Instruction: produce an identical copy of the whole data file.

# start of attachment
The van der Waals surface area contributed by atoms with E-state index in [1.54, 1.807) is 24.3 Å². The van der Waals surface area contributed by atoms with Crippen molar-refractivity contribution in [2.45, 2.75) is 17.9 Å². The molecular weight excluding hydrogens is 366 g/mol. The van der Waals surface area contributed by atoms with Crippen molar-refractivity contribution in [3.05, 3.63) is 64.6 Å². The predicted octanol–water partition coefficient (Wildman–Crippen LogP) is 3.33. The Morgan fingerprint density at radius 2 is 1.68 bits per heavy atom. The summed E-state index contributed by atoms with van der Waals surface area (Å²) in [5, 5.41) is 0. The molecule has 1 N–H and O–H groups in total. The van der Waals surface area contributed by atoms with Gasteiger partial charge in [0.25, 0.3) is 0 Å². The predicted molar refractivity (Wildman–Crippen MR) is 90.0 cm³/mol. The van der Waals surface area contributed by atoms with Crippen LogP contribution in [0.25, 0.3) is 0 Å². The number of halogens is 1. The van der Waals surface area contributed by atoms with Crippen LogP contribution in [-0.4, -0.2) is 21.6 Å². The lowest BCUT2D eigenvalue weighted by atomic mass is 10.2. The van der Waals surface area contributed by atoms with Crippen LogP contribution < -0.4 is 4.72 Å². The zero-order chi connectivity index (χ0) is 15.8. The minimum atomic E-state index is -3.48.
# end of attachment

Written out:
The van der Waals surface area contributed by atoms with E-state index in [1.54, 1.807) is 24.3 Å². The van der Waals surface area contributed by atoms with Crippen molar-refractivity contribution in [2.45, 2.75) is 17.9 Å². The molecular weight excluding hydrogens is 366 g/mol. The van der Waals surface area contributed by atoms with Crippen molar-refractivity contribution in [3.05, 3.63) is 64.6 Å². The predicted octanol–water partition coefficient (Wildman–Crippen LogP) is 3.33. The Morgan fingerprint density at radius 2 is 1.68 bits per heavy atom. The summed E-state index contributed by atoms with van der Waals surface area (Å²) in [5, 5.41) is 0. The molecule has 1 N–H and O–H groups in total. The van der Waals surface area contributed by atoms with Gasteiger partial charge in [0.25, 0.3) is 0 Å². The predicted molar refractivity (Wildman–Crippen MR) is 90.0 cm³/mol. The van der Waals surface area contributed by atoms with Crippen LogP contribution in [0.25, 0.3) is 0 Å². The number of halogens is 1. The van der Waals surface area contributed by atoms with Crippen LogP contribution in [-0.4, -0.2) is 21.6 Å². The lowest BCUT2D eigenvalue weighted by atomic mass is 10.2. The van der Waals surface area contributed by atoms with Crippen LogP contribution < -0.4 is 4.72 Å². The zero-order chi connectivity index (χ0) is 15.8. The minimum atomic E-state index is -3.48.